by Michael Aaron, PhD for Psychology Today
We have just wrapped up the 1st Annual AltSex NYC Conference, which was held last Fri April 22, and after a week of reflection, I think it is appropriate to start off this new blog with a bang, by going over the highlights and implications of this historic event.
For those who may be unfamiliar, the AltSex NYC Conference is a one-day event (which I created and co-produced with my colleague Dulcinea Pitagora) that provides a platform for leading academics, clinicians, and community activists to present their ground-breaking work in the realm of alternative sexualities. The words ‘alternative sexualities’ is an umbrella term, under which any non-normative sexual expression may be filed, including BDSM and kink, polyamory and other forms of consensual nonmonogamy (CNM), as well as non-binary expressions of gender and orientation.
In my view this is not a niche subject area, since our sexuality is so embedded in our personal identity, and because as research shows, (such as this study on the fetishistic interests of Quebeckers) many (perhaps most?) people practice at least one form of “alternative” sexual behavior or another. Indeed, because of both its prevalence and its stigma, the study of alternative sexuality is at the frontier of the intersection of psychology, sociology, sexology, and social justice work.
by Debra Soh for New York Magazine’s Science of Us
The following is an excerpt from the full article:
Kinky sex has been around for eons, since long before Richard von Krafft-Ebing popularized the terms “sadism” and “masochism” in 1886 with his seminal work, Psychopathia Sexualis. But for a long time, it hasn’t really been spoken about in polite company. Only recently, with the wildly popular Fifty Shades of Grey franchise, has kink — generally defined asBDSM, which includes bondage, dominance and submission, and the consensual use of pain and humiliation for pleasure — earned a sort of mainstream acceptance. People are now willing to test the waters more than ever before.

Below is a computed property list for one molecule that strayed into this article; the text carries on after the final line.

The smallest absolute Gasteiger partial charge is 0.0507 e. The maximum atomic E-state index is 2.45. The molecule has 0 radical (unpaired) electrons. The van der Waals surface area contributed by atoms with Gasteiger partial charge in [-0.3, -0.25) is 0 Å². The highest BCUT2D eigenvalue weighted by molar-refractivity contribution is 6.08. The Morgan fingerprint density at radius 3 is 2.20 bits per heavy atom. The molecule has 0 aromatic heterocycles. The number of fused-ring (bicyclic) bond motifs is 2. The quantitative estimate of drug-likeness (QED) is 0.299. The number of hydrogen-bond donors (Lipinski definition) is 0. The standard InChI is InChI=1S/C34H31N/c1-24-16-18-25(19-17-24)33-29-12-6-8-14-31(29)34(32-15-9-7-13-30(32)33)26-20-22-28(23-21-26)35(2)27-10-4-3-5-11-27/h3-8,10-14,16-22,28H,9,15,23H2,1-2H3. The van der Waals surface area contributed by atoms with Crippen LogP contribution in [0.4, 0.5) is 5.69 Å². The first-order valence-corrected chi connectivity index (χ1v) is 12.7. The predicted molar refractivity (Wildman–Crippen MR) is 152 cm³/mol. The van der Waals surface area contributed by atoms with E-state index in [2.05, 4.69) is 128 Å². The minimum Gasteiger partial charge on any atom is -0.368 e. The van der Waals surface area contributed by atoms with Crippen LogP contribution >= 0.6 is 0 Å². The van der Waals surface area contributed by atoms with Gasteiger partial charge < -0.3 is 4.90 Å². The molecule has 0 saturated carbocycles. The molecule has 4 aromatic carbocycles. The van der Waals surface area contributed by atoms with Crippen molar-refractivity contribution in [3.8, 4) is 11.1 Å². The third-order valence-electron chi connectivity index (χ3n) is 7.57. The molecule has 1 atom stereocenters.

Naturally, this is an area rife with misinformation and stigma. That’s part of why the Alt Sex NYC Conference, held last week in New York, was so important. The conference allowed researchers, clinicians, sex educators, and community members to discuss the most up-to-date research on what is known in the field as alternative sexuality (a term which encompasses kink, consensual non-monogamy, polyamory, and non-traditional relationship structures). For a population that has long been misunderstood and marginalized, the sharing of this information was much needed. Presentations ranged from myths about non-monogamy to best clinical practices when working with individuals from the community…
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